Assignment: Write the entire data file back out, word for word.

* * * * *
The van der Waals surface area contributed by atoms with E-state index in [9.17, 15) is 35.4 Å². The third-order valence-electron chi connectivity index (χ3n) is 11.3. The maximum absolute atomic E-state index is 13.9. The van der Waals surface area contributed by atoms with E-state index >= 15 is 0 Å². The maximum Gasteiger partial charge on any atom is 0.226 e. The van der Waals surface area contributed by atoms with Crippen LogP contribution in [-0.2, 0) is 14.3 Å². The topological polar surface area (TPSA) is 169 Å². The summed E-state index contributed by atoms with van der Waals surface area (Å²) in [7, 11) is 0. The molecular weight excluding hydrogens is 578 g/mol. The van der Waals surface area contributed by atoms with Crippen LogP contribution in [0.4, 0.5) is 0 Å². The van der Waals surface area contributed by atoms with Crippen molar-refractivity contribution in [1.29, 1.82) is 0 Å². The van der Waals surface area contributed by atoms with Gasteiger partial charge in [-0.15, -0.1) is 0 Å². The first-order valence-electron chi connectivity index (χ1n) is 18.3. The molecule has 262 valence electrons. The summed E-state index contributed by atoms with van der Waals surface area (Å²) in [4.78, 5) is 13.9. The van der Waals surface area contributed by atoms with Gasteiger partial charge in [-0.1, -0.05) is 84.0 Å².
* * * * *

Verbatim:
The van der Waals surface area contributed by atoms with E-state index in [9.17, 15) is 35.4 Å². The third-order valence-electron chi connectivity index (χ3n) is 11.3. The maximum absolute atomic E-state index is 13.9. The van der Waals surface area contributed by atoms with E-state index >= 15 is 0 Å². The maximum Gasteiger partial charge on any atom is 0.226 e. The van der Waals surface area contributed by atoms with Crippen LogP contribution in [-0.2, 0) is 14.3 Å². The topological polar surface area (TPSA) is 169 Å². The summed E-state index contributed by atoms with van der Waals surface area (Å²) in [7, 11) is 0. The molecular weight excluding hydrogens is 578 g/mol. The van der Waals surface area contributed by atoms with Crippen LogP contribution in [0.4, 0.5) is 0 Å². The van der Waals surface area contributed by atoms with Crippen molar-refractivity contribution in [1.29, 1.82) is 0 Å². The van der Waals surface area contributed by atoms with Gasteiger partial charge in [-0.15, -0.1) is 0 Å². The first-order valence-electron chi connectivity index (χ1n) is 18.3. The molecule has 262 valence electrons. The summed E-state index contributed by atoms with van der Waals surface area (Å²) in [4.78, 5) is 13.9. The van der Waals surface area contributed by atoms with Gasteiger partial charge in [-0.1, -0.05) is 84.0 Å².